Nematodes are the most abundant multi-cellular organism on Earth. They are a very diverse group of animals and, although over 25,000 have been described, of which more than half are parasitic, the total number of nematode species has been estimated to be about 1 million. The simplicity of their structure has enabled them to adapt to virtually every habitat on Earth, many species are specialists living in specific ecological niches.
A small group of nematode species are parasitic on plants and some of these have gained notoriety within the sports and amenity sectors because of the problem they have caused within turf, and this has been well documented within the Pitchcare magazine.
However, the group of nematodes that are used to control chafer grubs and nematodes are host specific. They are so host specific that different species of nematodes need to be used to control each of the two turf pests.
Each of the two nematode species used, Heterorhabditis bacteriophora for Chafer grubs and Steinernema feltiae for Leatherjackets, can be applied at the same time and won't disrupt each other. Both of these species are native to Britain, have been used effectively for many years, don't require any specific Personal Protective Equipment, are persistent in the soil for long-term control and are safe for users and the environment.
The nematodes are natural predators of the two grub species. When purchased, they are produced to be at an infective juvenile stage, maintained in this state by refrigeration. Once applied, they warm up and move through the soil solution, their objective being to locate and enter a suitable host, either through the skin or orifices. They then release a symbiotic bacteria which kills the host, usually within 24-48 hours.
The nematodes feed on the bacteria and host remains, and each infective juvenile develops into a hermaphroditic female. These females then produce eggs which will develop into both males and females. Only a portion of the eggs are laid outside the female; the remainder hatch inside the female and the juveniles destroy their mother as they develop. These nematodes mature, mate and produce infective juveniles that emerge from the cadaver 12-14 days after infection.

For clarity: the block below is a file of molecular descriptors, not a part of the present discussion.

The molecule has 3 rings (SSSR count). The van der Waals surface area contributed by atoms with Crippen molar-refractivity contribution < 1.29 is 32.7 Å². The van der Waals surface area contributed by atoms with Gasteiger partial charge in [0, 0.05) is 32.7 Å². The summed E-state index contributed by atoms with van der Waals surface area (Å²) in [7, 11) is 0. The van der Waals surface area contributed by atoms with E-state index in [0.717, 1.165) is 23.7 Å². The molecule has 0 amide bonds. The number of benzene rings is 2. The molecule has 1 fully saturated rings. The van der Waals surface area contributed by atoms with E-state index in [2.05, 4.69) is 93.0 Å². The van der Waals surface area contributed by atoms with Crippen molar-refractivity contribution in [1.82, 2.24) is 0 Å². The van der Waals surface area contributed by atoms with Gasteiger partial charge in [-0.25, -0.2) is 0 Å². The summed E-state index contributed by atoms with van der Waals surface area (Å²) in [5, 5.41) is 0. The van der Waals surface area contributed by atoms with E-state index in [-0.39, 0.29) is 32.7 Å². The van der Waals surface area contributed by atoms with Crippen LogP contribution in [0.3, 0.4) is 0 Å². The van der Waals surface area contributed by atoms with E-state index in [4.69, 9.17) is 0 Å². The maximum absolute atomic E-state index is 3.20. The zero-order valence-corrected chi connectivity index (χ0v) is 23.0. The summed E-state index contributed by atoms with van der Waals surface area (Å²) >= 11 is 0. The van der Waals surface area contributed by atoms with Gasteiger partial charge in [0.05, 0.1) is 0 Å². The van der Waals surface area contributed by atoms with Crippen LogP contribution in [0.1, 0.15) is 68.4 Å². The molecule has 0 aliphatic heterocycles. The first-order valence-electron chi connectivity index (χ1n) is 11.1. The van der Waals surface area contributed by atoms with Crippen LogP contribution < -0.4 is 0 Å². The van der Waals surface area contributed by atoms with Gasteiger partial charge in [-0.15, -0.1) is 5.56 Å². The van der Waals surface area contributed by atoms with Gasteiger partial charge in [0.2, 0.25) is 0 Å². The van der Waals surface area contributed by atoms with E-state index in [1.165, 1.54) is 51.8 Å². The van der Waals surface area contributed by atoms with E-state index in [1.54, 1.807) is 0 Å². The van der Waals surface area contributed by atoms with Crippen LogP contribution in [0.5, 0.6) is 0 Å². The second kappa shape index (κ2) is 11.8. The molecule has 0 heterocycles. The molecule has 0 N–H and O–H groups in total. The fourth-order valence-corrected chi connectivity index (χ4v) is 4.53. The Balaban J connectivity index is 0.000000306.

When infective juveniles leave the host, they move around in the soil, searching for a new host to infect. Soil texture, moisture, and temperature all affect dispersal and infection. Heavy soils impair movement, with less dispersal occurring as the percentage of silt and clay increases in the soil. Nematodes are also adversely affected by ultra violet radiation: prolonged exposure to sunlight kills them, therefore, it is important to ensure they are applied in a manner that delivers them away from the surface.
Key points to understand:
- The juveniles are kept refrigerated in a suspended state so that, when they are applied, they warm up and are actively looking for a host; however, they need to be washed off the surface and into the proximity of the larvae
- Nematodes can migrate 2-3cm per day, a pack that treats 500m2 contains 250 million nematodes, and these vast numbers artificially raise the natural population to make it an effective control
- Understanding the lifecycle of the host larvae will ensure that the nematodes are applied when they are most effective
There are two species of leatherjackets, the larval form of Crane Flies, in the UK that damage turf - Tipula paludosa and Tipula oleracea. The Leatherjackets feed on the roots of the grass, making it more susceptible to disease and killing the plant.
Major damage to the turf can be done by predators that are after an easy and abundant meal. Starlings, crows and other birds can congregate in vast numbers and decimate surfaces in a short period of time.
Damage to turf can be seen from September through the autumn, winter and into the spring. The lifecycle of both species means that they can pupate at two times of the year. The vast majority of Crane Flies hatch in August and September, but there is also a small number that pupate in the spring (April and May). The illustration shows the two lifecycles running concurrently:
It can be seen that the most effective time to apply nematodes to control the larvae of leatherjackets is in the autumn. This is for two reasons:
- Both lifecycles coincide, enabling a single period when both lifecycles can be effectively treated